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Logo of nihpaAbout Author manuscriptsSubmit a manuscriptHHS Public Access; Author Manuscript; Accepted for publication in peer reviewed journal;
Osteoporos Int. Author manuscript; available in PMC 2010 August 13.
Published in final edited form as:
PMCID: PMC2921984

The differences of femoral neck geometric parameters: effects of age, gender and race



This study aims at investigating the effects of age, sex, and ethnicity on five femoral neck geometric parameters (FNGPs): femoral neck periosteal diameter, cross-sectional area, cortical thickness, sectional modulus, and buckling ratio and found that the three factors would influence the FNGPs.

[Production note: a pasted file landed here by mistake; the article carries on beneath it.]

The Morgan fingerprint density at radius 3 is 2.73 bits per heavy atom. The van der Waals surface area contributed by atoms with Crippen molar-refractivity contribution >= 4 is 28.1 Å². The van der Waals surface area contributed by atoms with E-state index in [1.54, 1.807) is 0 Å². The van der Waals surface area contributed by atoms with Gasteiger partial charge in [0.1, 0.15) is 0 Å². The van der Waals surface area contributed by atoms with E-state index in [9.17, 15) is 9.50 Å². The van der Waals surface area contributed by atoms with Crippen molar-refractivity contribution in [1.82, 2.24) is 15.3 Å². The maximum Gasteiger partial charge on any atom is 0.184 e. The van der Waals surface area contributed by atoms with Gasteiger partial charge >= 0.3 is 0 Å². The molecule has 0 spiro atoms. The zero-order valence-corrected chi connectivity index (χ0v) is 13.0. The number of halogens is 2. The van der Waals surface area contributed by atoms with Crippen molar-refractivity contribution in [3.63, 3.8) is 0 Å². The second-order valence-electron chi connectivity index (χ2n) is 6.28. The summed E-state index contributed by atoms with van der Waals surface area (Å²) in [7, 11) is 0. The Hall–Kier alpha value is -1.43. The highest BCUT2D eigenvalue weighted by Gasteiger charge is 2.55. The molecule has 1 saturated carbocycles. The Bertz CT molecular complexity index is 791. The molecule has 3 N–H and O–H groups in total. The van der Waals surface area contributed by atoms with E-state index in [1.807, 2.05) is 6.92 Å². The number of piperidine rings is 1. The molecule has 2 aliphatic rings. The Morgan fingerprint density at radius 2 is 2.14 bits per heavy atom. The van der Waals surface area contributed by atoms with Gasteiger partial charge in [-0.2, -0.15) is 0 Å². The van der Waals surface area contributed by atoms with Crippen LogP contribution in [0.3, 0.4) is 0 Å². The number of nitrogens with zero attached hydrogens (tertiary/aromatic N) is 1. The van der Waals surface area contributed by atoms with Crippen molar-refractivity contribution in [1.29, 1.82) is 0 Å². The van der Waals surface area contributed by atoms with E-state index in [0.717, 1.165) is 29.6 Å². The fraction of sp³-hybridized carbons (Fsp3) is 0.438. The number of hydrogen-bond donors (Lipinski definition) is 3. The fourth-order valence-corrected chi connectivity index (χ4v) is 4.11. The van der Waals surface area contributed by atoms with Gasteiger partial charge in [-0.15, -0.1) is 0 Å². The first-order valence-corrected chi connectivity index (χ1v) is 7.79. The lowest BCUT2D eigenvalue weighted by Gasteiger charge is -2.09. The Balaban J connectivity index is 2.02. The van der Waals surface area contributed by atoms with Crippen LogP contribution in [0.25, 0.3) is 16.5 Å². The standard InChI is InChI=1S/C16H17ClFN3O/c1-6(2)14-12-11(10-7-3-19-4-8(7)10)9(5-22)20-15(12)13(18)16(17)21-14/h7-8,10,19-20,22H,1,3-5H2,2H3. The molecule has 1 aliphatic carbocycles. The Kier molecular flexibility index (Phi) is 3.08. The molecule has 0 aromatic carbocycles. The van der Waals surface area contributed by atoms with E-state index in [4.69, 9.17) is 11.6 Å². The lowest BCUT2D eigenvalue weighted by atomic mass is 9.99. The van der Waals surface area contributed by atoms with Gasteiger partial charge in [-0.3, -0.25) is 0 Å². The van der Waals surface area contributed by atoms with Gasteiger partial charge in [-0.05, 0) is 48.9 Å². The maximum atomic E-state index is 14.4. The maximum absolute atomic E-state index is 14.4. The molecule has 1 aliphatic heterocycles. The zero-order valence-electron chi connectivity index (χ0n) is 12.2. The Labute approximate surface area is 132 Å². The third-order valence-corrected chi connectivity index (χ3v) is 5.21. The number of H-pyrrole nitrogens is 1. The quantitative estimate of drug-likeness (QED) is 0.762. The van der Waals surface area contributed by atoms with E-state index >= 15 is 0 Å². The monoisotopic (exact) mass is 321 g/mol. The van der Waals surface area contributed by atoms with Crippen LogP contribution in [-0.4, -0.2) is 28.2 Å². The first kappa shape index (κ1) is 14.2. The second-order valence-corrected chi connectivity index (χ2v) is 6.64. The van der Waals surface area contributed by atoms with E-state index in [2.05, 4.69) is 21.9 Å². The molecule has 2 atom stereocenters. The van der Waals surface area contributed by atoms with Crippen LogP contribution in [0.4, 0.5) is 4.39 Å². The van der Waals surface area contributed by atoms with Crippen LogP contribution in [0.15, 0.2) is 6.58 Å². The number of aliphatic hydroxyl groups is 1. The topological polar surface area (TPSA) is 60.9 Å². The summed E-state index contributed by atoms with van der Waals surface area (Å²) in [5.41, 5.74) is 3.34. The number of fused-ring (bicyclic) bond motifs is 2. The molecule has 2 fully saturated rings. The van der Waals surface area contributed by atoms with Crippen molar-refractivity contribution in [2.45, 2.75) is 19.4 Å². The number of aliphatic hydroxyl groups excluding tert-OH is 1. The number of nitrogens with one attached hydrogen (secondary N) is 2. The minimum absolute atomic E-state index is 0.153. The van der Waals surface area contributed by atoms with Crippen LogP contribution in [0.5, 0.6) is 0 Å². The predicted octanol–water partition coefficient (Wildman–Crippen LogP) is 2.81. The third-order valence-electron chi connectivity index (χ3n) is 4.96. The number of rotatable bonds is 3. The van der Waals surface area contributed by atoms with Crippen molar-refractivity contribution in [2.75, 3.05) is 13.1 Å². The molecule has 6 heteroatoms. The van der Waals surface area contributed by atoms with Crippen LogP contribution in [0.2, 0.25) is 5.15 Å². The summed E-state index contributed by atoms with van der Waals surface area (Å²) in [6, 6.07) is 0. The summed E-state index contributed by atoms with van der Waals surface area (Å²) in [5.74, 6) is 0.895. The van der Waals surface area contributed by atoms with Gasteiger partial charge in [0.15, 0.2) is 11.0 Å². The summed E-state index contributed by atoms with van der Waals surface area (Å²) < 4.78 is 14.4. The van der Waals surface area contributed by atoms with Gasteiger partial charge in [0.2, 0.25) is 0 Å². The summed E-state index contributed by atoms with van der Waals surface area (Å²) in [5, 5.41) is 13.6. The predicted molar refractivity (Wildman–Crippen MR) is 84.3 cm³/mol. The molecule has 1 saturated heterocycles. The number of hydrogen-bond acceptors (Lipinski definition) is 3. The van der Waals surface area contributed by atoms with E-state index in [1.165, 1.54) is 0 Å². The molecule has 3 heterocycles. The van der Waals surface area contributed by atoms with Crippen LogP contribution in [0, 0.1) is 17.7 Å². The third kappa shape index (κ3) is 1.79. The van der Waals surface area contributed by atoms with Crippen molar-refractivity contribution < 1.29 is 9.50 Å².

Bone geometry is one of the most important predictors of bone strength and osteoporotic fractures. This study aims at investigating the effects of age, sex, and ethnicity on five femoral neck geometric parameters (FNGPs): femoral neck periosteal diameter (W), cross-sectional area (CSA), cortical thickness (CT), sectional modulus (Z), and buckling ratio (BR).


In the studied 861 Caucasian subjects and 3,021 Chinese individuals, CSA, CT, and Z displayed trends of decrease with age, but W and BR showed increasing trends with age in both Chinese and Caucasian females and males (p < 0.05). W, CSA, CT, and Z were significantly higher (p ≤ 0.001) in Caucasians than in Chinese and higher in males than in females except for BR between Chinese males and Chinese females.


In conclusion, the differences of FNGPs according to gender and ethnicity provide important implications in the different prevalence of osteoporotic fracture among different gender and ethnic groups.

Keywords: Age, Femoral neck geometric parameters, Race, Sex